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INSTEON launches iPhone-controlled LED light bulb

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July 2, 2012

INSTEON's new LED light bulb can be paired with its free iOS and Android app so that the b...

INSTEON's new LED light bulb can be paired with its free iOS and Android app so that the bulb can be turned on, off, or dimmed, using contemporary smartphones

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Purveyors of fine home automation technology INSTEON claim to be first to market with a "networked remote control dimmable LED light bulb". Compatible with any INSTEON remote control, the bulb can also be paired with INSTEON's free iOS and Android app so that it can be turned on, off, or dimmed, using most contemporary smartphones.

The new bulb fits neatly into an INSTEON home automation network, and like other INSTEON devices can be preconfigured along with other devices into "scenes" that can be selected by the user with either the app or a remote control with a single finger-poke.

The light bulb is therefore fully compatible with (but exclusively with) INSTEON's range of sensors, which include motion detectors and magnetic contacts that can trigger devices when particular doors are opened or closed. As well as using radio frequencies, INSTEON signals are transmitted across the house's electrical wiring using its proprietary communications system (INSTEON is not an open standard such as X10).

According to an INSTEON press release the light bulb consumes "8 watt (60 W)" of power. We assume the parenthetical 60 W is shorthand for "this emits about the same amount of light as a 60 W incandescent light bulb," though this isn't stated explicitly. Light output, color temperate and lifetime information are missing from the release, which is somewhat akin to announcing a new internet television but neglecting to tell customers its size or resolution. We've asked INSTEON for details and will update this story if and when we receive word.

More commendable is the light bulb's price of US$29.99. Though LED bulbs do come cheaper, this is firmly within the bracket for good quality bulbs. Assuming the bulb's performance does turn out to be comparable to the competition, it's an impressive price considering the added functionality. Perhaps INSTEON is willing to sell at a discounted rate in hopes that the light bulb will tempt new customers into adopting more of its home automation technology, effectively locking them in to the INSTEON closed standard.

Update, July 3 2012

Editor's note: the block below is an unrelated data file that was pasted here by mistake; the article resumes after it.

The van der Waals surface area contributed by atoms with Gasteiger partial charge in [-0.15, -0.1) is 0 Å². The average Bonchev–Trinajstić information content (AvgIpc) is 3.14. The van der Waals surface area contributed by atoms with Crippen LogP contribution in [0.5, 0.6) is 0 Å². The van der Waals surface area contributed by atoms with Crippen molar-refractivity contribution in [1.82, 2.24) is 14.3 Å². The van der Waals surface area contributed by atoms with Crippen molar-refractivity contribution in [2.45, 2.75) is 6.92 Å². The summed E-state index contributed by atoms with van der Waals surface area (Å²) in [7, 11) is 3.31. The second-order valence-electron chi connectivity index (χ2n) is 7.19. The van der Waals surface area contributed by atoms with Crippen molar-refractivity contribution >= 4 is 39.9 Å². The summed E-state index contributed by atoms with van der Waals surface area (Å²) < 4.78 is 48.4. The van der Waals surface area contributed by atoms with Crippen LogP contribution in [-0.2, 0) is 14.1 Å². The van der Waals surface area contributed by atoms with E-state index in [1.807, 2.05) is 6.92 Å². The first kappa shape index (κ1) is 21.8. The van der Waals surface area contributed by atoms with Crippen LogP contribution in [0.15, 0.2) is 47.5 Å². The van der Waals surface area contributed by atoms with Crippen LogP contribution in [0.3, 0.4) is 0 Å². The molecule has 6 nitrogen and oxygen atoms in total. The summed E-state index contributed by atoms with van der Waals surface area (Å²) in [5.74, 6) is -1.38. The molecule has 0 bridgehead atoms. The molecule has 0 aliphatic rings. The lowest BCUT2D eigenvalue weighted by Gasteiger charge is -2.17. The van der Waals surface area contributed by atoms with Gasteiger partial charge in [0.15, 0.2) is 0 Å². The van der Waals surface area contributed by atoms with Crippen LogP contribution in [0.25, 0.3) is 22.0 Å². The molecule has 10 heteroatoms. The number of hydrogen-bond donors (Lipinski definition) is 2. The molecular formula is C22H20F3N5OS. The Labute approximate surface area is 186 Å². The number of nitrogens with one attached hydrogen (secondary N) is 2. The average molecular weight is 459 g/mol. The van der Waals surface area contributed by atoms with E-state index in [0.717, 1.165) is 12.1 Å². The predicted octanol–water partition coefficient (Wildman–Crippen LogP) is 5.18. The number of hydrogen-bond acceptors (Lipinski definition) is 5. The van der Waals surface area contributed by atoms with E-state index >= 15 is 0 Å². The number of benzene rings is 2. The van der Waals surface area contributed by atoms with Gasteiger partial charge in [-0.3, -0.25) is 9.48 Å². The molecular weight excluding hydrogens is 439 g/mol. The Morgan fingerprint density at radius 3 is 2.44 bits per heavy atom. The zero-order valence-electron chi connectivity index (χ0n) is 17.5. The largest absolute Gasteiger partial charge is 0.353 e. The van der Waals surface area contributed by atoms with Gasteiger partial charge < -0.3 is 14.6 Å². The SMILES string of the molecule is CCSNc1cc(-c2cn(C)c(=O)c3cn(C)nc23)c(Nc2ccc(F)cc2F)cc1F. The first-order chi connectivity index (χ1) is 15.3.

We've heard back from INSTEON with those outstanding technical specs. INSTEON told Gizmag that its LED bulb has a lumen efficacy of 56 lumens per watt, giving it an overall output of 448 lumens. You have to question the implied 60 W incandescent equivalence, then, since a 60 W incandescent bulbs emit around 870 lumens. A 40 W equivalency would seem nearer the mark, but even then 448 lumens falls short of the 505 lumen output of an incandescent bulb of that rating.

INSTEON also told us that the bulb's color temperature is 3000K and it has a life time of 50,000 hours - an impressive figure, but also one that is frequently quoted for LED products.

Source: INSTEON via LED Oracle

About the Author
James Holloway James lives in East London where he punctuates endless tea drinking with freelance writing and meteorological angst. Unlocking Every Extend Extra Extreme’s “Master of Extreme” achievement was the fourth proudest moment of his life.   All articles by James Holloway
3 Comments

Made on Arduino base? Or enc28j60 chip + ATtiny45?

Anatoly Besplemennov
3rd July, 2012 @ 04:41 am PDT

Does this bulb emit radio frequency interference as some LED bulbs do?

Sonya Jones
3rd July, 2012 @ 10:07 am PDT

Actually the bulb does not embed the Wifi connectivity. You need to buy the smartlink hub for another $99. It still is a pretty nice product and a good price.

If you are looking for color and a more advanced app, I am working on a new product to be released this fall through crowdsourcing (kickstarter): http://www.tbideas.com/

Any opinions or ping from people who think this would be cool WILL help get the project out faster! thanks!

Thomas Sarlandie
10th July, 2012 @ 10:38 am PDT
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